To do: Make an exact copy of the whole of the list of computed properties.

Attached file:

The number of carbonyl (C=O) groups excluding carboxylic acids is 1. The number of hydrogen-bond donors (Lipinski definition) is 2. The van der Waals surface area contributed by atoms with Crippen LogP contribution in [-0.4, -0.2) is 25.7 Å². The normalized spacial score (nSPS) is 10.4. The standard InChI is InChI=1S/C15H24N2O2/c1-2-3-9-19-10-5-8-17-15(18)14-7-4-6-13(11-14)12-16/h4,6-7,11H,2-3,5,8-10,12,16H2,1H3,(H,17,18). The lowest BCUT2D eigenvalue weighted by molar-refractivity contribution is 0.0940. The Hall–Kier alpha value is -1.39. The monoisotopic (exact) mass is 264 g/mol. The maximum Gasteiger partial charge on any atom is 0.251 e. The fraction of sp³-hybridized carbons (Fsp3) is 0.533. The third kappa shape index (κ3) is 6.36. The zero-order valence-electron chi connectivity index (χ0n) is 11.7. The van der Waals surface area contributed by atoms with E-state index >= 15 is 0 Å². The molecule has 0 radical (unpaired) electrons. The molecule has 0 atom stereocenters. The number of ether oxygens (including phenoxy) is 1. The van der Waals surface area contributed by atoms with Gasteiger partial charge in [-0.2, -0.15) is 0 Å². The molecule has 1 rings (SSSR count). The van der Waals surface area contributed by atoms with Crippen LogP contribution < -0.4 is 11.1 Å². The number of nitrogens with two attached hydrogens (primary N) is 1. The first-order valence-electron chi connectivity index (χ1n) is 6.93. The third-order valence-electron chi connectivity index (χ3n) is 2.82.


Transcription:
The number of carbonyl (C=O) groups excluding carboxylic acids is 1. The number of hydrogen-bond donors (Lipinski definition) is 2. The van der Waals surface area contributed by atoms with Crippen LogP contribution in [-0.4, -0.2) is 25.7 Å². The normalized spacial score (nSPS) is 10.4. The standard InChI is InChI=1S/C15H24N2O2/c1-2-3-9-19-10-5-8-17-15(18)14-7-4-6-13(11-14)12-16/h4,6-7,11H,2-3,5,8-10,12,16H2,1H3,(H,17,18). The lowest BCUT2D eigenvalue weighted by molar-refractivity contribution is 0.0940. The Hall–Kier alpha value is -1.39. The monoisotopic (exact) mass is 264 g/mol. The maximum Gasteiger partial charge on any atom is 0.251 e. The fraction of sp³-hybridized carbons (Fsp3) is 0.533. The third kappa shape index (κ3) is 6.36. The zero-order valence-electron chi connectivity index (χ0n) is 11.7. The van der Waals surface area contributed by atoms with E-state index >= 15 is 0 Å². The molecule has 0 radical (unpaired) electrons. The molecule has 0 atom stereocenters. The number of ether oxygens (including phenoxy) is 1. The van der Waals surface area contributed by atoms with Gasteiger partial charge in [-0.2, -0.15) is 0 Å². The molecule has 1 rings (SSSR count). The van der Waals surface area contributed by atoms with Crippen LogP contribution < -0.4 is 11.1 Å². The number of nitrogens with two attached hydrogens (primary N) is 1. The first-order valence-electron chi connectivity index (χ1n) is 6.93. The third-order valence-electron chi connectivity index (χ3n) is 2.82.